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Who Cares What Patients Read in Waiting Rooms?

Chris Spiek // 03.22.13

This video is a great opportunity to see Clay speak about Jobs-to-be-Done, and the magazine/smartphone example that was given by David Skok was an effective and easy-to-understand story.  But after hearing the example, I couldn’t help but think, “who cares what patients do in waiting rooms?”

A person in a waiting room at a doctor’s office can have any number of “jobs to do,” but the jobs are only important to me if I’m developing a product in the space that is connected to the it.

In other words, I don’t necessarily care that more people are using their smartphones in doctor’s offices and reading less magazines, unless I’m a magazine publisher (for example).

And even if I’m the publisher of the magazine, the information might not be terribly valuable to me. See, the person hiring or not hiring the magazine in the doctor’s waiting room isn’t the same person that is buying or subscribing to the magazine.

To bring this story full-circle, there are a few things that I’d want to know before I started to value the information:

  • Who in a doctor’s office is responsible for making sure there are magazines available for the patients to read while waiting, and what are the “job dimensions” that must be met for their job?  (e.g. topical variety may be important, but newness might not be).
  • Has the publishing company that I’m working for been affected by this magazine-to-smartphone shift in a measurable way (or even intuitively)?  If not, I may be digging in the wrong place and the doctor’s office isn’t the right place to look for possible magazine innovations.

Big thanks to the Nieman Foundation and Harvard University for making this video available, and thanks to Clay and David for giving us a good example to discuss and explore!

  • Chris York

    It seems to me that the job to be done in this case is entertainment for the patients while they wait for the doctor. This entertainer job only exists because the main part of the business is inefficient. If there were no wait time and you were seen at the time when you arrived, then this job would disappear. Is focusing on a temporary job to be done the right thing to do, or should eliminating the job altogether be the focus?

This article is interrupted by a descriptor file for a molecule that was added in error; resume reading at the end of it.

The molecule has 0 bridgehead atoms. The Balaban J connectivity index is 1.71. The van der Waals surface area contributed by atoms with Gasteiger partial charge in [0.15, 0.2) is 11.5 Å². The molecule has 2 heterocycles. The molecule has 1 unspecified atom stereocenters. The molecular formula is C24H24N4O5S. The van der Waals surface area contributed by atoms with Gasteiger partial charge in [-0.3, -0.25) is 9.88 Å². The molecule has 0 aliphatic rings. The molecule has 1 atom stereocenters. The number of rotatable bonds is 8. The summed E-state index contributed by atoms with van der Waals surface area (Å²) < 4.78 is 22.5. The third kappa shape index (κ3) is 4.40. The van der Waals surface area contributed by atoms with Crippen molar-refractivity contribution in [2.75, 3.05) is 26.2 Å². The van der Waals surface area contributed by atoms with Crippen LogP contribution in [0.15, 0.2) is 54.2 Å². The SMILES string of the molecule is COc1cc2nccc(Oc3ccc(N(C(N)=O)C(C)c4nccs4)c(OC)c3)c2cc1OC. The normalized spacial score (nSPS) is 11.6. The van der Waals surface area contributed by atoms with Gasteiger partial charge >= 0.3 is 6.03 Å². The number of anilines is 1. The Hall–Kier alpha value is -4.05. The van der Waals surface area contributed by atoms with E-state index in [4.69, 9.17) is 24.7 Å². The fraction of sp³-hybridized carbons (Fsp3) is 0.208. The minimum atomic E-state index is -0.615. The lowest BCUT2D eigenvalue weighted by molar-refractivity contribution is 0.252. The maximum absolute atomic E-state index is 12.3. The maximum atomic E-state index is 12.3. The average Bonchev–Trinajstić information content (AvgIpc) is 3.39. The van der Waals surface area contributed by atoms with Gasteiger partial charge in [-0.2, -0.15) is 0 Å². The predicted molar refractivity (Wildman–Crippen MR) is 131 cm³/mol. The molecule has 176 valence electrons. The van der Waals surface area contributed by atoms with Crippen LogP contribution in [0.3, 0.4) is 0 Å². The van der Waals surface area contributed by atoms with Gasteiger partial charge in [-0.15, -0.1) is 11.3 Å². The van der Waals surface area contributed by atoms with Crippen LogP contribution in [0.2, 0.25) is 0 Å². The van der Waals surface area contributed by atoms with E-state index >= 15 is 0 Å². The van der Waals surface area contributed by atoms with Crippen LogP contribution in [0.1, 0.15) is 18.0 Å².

• chriscbs

      It depends on who’s perspective you’re taking. The wait in the waiting room makes the business efficient for the doctor, but not for the consumer (patient). Eliminating the wait makes the business inefficient (there is now a high-value asset/doctor idle and not making money if a patient shows up late). For that reason there isn’t an incentive for the doctor to eliminate the wait, unless it crosses a threshold and starts to affect the business, e.g. people switch away because the wait times are so ridiculously long.

      If we accept that some level of wait-time will exist, and it’s up to the consumer to choose how to fill it (entertain me, let me catch up on work emails, have a quick phone call), then it is only important to us if we’re in a business that could potentially capitalize on that slice of time. “How do we get people to stop what they’re doing in that slice of time, and start buying/using our product instead.”